By Mike Dorf
My new Verdict column is Part One of a two-part series that takes the pro-gun-control reaction to the Newtown massacre as an occasion to ask what kinds of gun control legislation would likely survive Second Amendment scrutiny by the Supreme Court. The short answer is that just about anything that has sufficient support to be enacted by Congress is likely to be upheld by the SCOTUS, but that's because it's hard to imagine national consensus building behind really serious gun control. Accordingly, I consider litigation involving state legislation in two gun-control-friendly states: New York and Illinois.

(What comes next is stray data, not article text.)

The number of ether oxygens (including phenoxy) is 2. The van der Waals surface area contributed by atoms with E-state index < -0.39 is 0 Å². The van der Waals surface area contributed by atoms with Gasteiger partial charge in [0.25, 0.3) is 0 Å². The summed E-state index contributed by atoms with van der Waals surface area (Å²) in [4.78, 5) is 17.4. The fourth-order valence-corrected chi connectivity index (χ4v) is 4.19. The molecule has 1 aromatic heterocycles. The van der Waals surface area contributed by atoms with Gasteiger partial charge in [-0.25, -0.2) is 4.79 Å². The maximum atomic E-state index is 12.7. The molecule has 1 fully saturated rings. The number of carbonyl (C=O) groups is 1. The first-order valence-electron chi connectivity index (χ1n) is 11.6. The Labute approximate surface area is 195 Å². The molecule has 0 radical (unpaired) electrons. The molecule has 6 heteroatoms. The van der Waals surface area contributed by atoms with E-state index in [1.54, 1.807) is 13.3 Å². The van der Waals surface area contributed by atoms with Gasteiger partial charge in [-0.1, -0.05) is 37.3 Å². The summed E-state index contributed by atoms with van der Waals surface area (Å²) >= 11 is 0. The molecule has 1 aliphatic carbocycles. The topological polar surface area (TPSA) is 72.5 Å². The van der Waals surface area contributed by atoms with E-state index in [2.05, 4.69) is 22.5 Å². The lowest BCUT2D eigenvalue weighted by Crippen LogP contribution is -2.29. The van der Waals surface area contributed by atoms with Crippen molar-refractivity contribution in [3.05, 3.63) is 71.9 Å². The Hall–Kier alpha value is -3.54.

My column also asks the broader question of whether there is a Second Amendment right to possess firearms outside of the home. As I note in the column, shortly after the Heller case was decided, I wrote a symposium paper arguing that the doctrinal tools exist to argue that the Second Amendment does not apply outside of the home, and Darrell Miller followed that up with a much more elaborate and detailed version of the argument (to which Eugene Volokh forcefully objected). Here I want to make clear that I have little difficulty predicting what the Supreme Court, as currently configured, would do: The Court would say that the Second Amendment extends to public places, so that the Court would very likely affirm the Seventh Circuit's decision striking down the Illinois ban; whether it would permit the somewhat less restrictive New York law upheld by the Second Circuit is a closer question about which I won't speculate.